• Feed them 100% of their new food.

Keep an eye on your cat’s behavior (and their stools) and either speed up or slow down the transitioning process, depending on how they react to their food. After all, nobody knows your kitty better than you!

What Treats Can I Feed My Cat?

I ensure that my cat is getting optimal nutrition by feeding them a combination of good quality wet and dry food and changing up the flavor, texture, and brand occasionally. However, I still want to give them a special treat sometimes.

Indulge your kitty with little bits of cooked or freeze-dried beef, chicken, liver, fish, or scrambled egg. Small pieces of deli meat or cheese are also great treats for your cat.

Contrary to popular belief, cats are lactose intolerant and should not be given a saucer of milk as a treat! It can upset their stomach and cause diarrhea. You also should not give your cat tinned fish, like sardines or tuna. Canned foods that are intended for humans contain lots of salt and oil. Only give your cat tinned fish that is made for cats.

Avoid feeding your cat any human food, especially grapes, raisins, chocolate, onions, garlic, and anything that contains xylitol. These foods are toxic to cats.

Treat Them Wisely

The golden rule when it comes to giving your cat treats is moderation. Treats should be considered “extra” to their primary diet and should make up no more than 10% of your cat’s daily calorie intake. Obesity, because of too many treats, is common in cats.

A fantastic treat for your kitty, that is calorie-free is catnip or cat mint. It grows quickly or you can buy it as a dried herb from most pet food stores. Another plant that cats enjoy munching on is cat grass or pet grass. Cat grass is a similar plant to oat and wheatgrass, and one can easily grow it, even on a windowsill. Do not be alarmed if your cat regurgitates the grass, it is normal.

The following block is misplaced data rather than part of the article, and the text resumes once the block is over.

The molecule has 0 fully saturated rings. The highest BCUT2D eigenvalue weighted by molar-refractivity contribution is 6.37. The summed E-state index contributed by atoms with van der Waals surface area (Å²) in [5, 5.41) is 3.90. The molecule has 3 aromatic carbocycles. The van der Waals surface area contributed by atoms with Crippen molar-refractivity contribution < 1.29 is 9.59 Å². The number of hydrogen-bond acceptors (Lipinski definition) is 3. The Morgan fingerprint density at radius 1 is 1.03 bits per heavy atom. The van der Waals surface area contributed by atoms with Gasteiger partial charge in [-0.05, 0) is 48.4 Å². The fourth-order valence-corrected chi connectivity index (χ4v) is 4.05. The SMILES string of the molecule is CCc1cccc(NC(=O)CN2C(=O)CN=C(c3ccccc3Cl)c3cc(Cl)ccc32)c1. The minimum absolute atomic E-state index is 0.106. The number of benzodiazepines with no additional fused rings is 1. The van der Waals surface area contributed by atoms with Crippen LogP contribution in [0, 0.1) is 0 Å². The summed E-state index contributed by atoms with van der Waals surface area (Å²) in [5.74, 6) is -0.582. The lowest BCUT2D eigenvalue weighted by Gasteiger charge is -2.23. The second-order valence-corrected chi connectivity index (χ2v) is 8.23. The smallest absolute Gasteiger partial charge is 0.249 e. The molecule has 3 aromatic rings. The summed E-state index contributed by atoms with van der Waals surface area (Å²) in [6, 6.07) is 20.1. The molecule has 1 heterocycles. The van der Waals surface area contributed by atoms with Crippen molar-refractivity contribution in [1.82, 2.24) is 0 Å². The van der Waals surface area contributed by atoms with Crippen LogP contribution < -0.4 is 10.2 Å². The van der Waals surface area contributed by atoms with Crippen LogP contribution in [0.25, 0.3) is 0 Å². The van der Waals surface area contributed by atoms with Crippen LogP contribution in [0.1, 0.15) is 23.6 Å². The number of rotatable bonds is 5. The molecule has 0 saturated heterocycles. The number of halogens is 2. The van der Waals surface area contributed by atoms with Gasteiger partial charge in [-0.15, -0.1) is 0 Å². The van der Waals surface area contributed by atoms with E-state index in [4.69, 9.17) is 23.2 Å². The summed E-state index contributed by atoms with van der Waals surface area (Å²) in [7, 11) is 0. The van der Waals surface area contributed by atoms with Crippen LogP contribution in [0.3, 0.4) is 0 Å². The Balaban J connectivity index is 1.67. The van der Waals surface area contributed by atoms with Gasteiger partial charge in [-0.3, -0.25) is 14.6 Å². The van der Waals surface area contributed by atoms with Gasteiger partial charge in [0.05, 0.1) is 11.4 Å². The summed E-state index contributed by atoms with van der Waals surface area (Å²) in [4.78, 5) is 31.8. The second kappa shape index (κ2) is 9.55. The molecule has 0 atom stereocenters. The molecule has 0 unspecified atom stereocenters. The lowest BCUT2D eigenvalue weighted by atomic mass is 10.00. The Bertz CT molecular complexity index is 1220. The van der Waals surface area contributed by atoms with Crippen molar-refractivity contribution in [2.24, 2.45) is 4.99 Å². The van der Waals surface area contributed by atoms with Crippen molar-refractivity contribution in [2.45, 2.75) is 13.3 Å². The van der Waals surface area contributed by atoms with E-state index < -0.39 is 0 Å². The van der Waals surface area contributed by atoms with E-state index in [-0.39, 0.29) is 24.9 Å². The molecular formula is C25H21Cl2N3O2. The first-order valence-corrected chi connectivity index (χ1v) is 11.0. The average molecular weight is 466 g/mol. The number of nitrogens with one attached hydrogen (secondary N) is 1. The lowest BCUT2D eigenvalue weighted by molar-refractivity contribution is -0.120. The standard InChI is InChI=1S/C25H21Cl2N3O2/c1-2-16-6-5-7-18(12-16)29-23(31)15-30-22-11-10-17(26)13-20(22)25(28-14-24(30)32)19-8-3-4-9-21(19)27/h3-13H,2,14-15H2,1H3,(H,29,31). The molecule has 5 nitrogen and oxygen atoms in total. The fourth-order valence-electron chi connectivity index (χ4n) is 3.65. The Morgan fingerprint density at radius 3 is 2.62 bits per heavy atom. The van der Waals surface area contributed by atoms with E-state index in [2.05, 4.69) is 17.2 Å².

Cats can get tired of eating the same dry food every day. Therefore, it is recommended that you feed a combination of wet and dry food to your cat, rotating flavors, textures, and brands occasionally. However, too much variety too regularly can be stressful for cats. Introducing your cat to a new food should be done slowly, by mixing the old and new food for a week or two.

Your cat’s primary diet must consist of good quality wet and dry food to ensure that their nutritional needs are met. You can give them special treats for affection or reward them after taking medication or having their teeth brushed, but treats should make up a tiny portion of your cat’s daily calorie intake.